While you may see the word "espresso" marked on a bag of beans, it's not actually a type of roast or a particular coffee bean; it's simply a method of preparing coffee.
There are a few differences between making espresso and brewing coffee with something like a French press or Chemex. For starters, an espresso machine is a completely different contraption, and because of the extraction method — which involves hot water at a high pressure — beans are ground much finer than what you would use in a pour-over method. This method makes for a smaller, more intense drink — something that many coffee drinkers prefer.
The extraction method, because of the pressure and the temperature of the water, also takes a much shorter amount of time than when you manually brew coffee.
What's the Deal with Espresso Crema?
Besides its small size and concentrated flavor, one of the main indicators of an espresso is the crema. This is the layer of foam on top of the espresso shot, similar to what you might get in a pint of beer. I recently learned about the science of crema.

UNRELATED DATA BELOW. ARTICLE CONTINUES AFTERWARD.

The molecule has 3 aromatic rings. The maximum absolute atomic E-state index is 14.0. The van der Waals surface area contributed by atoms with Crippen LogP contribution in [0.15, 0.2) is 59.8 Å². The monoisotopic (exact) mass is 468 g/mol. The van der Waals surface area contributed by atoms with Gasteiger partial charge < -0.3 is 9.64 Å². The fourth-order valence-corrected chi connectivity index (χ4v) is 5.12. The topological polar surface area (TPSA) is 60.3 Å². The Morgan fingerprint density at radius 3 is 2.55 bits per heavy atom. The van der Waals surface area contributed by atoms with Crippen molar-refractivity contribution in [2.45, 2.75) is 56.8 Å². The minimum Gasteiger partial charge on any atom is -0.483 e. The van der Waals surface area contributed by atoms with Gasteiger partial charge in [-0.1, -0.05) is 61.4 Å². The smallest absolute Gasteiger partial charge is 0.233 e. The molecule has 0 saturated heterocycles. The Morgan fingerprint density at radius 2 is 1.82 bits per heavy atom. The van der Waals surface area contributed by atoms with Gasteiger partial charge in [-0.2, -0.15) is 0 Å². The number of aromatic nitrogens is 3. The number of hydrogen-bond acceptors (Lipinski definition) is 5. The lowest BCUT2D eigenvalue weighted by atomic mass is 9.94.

You can learn a couple things about an espresso from the crema. First: whether or not the beans used to make the espresso were fresh. When water is under high pressure (like it is in an espresso extraction), it is able to dissolve more carbon dioxide, which is produced in coffee during the roasting process. When the extracted coffee hits the cup, and the liquid comes back to a normal pressure, the liquid can't hold onto all of that gas, so it comes to the top in the form of small bubbles — which chemicals in the coffee attach to, in turn creating the crema. So if a coffee is freshly roasted, it will have more crema, because more foam will be produced. Don't see a good-looking crema? That's a sign that the coffee used was older.
The crema is also an indicator of the strength of the coffee; the darker the crema, the stronger the espresso is.